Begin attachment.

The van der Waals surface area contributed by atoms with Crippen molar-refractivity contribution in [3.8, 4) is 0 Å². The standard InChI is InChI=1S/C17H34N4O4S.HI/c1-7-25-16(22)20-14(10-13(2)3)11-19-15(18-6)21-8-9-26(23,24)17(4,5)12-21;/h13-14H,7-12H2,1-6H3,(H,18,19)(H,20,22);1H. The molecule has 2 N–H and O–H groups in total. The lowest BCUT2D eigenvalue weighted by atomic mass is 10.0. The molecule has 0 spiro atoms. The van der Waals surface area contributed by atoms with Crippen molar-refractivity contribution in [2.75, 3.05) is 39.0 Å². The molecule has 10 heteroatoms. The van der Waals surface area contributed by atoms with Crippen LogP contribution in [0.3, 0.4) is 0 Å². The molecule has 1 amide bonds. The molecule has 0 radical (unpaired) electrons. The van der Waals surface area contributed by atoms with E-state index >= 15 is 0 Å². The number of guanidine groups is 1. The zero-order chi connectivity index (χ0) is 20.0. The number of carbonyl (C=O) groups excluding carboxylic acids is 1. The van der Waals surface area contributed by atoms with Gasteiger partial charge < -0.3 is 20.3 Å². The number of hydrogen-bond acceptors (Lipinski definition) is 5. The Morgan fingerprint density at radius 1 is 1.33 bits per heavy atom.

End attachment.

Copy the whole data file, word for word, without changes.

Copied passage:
The van der Waals surface area contributed by atoms with Crippen molar-refractivity contribution in [3.8, 4) is 0 Å². The standard InChI is InChI=1S/C17H34N4O4S.HI/c1-7-25-16(22)20-14(10-13(2)3)11-19-15(18-6)21-8-9-26(23,24)17(4,5)12-21;/h13-14H,7-12H2,1-6H3,(H,18,19)(H,20,22);1H. The molecule has 2 N–H and O–H groups in total. The lowest BCUT2D eigenvalue weighted by atomic mass is 10.0. The molecule has 0 spiro atoms. The van der Waals surface area contributed by atoms with Crippen molar-refractivity contribution in [2.75, 3.05) is 39.0 Å². The molecule has 10 heteroatoms. The van der Waals surface area contributed by atoms with Crippen LogP contribution in [0.3, 0.4) is 0 Å². The molecule has 1 amide bonds. The molecule has 0 radical (unpaired) electrons. The van der Waals surface area contributed by atoms with E-state index >= 15 is 0 Å². The number of guanidine groups is 1. The zero-order chi connectivity index (χ0) is 20.0. The number of carbonyl (C=O) groups excluding carboxylic acids is 1. The van der Waals surface area contributed by atoms with Gasteiger partial charge < -0.3 is 20.3 Å². The number of hydrogen-bond acceptors (Lipinski definition) is 5. The Morgan fingerprint density at radius 1 is 1.33 bits per heavy atom.